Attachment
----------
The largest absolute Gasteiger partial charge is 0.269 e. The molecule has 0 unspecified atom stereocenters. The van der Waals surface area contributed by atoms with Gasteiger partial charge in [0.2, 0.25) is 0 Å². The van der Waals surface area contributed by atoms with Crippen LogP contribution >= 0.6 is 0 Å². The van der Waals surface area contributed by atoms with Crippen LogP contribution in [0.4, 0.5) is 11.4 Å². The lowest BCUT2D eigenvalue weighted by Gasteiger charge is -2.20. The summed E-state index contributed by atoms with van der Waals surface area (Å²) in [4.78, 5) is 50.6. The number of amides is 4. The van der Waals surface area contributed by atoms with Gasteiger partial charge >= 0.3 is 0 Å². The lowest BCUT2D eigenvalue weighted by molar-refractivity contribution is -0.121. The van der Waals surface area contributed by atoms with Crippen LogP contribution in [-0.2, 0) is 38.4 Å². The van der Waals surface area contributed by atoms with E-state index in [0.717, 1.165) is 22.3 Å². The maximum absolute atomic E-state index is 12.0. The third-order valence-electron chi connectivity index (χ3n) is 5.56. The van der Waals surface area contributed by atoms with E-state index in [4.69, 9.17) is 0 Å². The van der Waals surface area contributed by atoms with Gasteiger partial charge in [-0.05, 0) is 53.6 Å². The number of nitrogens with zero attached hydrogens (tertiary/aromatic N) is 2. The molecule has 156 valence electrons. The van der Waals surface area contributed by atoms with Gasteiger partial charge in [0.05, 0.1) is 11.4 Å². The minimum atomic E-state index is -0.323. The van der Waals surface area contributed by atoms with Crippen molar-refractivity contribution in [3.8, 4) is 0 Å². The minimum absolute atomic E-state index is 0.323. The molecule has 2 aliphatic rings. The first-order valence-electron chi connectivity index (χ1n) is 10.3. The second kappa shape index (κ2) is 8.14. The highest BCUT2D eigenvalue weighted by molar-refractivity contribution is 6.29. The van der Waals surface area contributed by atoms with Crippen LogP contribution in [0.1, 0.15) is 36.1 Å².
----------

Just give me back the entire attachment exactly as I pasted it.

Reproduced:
The largest absolute Gasteiger partial charge is 0.269 e. The molecule has 0 unspecified atom stereocenters. The van der Waals surface area contributed by atoms with Gasteiger partial charge in [0.2, 0.25) is 0 Å². The van der Waals surface area contributed by atoms with Crippen LogP contribution >= 0.6 is 0 Å². The van der Waals surface area contributed by atoms with Crippen LogP contribution in [0.4, 0.5) is 11.4 Å². The lowest BCUT2D eigenvalue weighted by Gasteiger charge is -2.20. The summed E-state index contributed by atoms with van der Waals surface area (Å²) in [4.78, 5) is 50.6. The number of amides is 4. The van der Waals surface area contributed by atoms with Gasteiger partial charge >= 0.3 is 0 Å². The lowest BCUT2D eigenvalue weighted by molar-refractivity contribution is -0.121. The van der Waals surface area contributed by atoms with Crippen LogP contribution in [-0.2, 0) is 38.4 Å². The van der Waals surface area contributed by atoms with E-state index in [0.717, 1.165) is 22.3 Å². The maximum absolute atomic E-state index is 12.0. The third-order valence-electron chi connectivity index (χ3n) is 5.56. The van der Waals surface area contributed by atoms with E-state index in [4.69, 9.17) is 0 Å². The van der Waals surface area contributed by atoms with Gasteiger partial charge in [-0.05, 0) is 53.6 Å². The number of nitrogens with zero attached hydrogens (tertiary/aromatic N) is 2. The molecule has 156 valence electrons. The van der Waals surface area contributed by atoms with Gasteiger partial charge in [0.05, 0.1) is 11.4 Å². The minimum atomic E-state index is -0.323. The van der Waals surface area contributed by atoms with Crippen molar-refractivity contribution in [3.8, 4) is 0 Å². The minimum absolute atomic E-state index is 0.323. The molecule has 2 aliphatic rings. The first-order valence-electron chi connectivity index (χ1n) is 10.3. The second kappa shape index (κ2) is 8.14. The highest BCUT2D eigenvalue weighted by molar-refractivity contribution is 6.29. The van der Waals surface area contributed by atoms with Crippen LogP contribution in [0.1, 0.15) is 36.1 Å².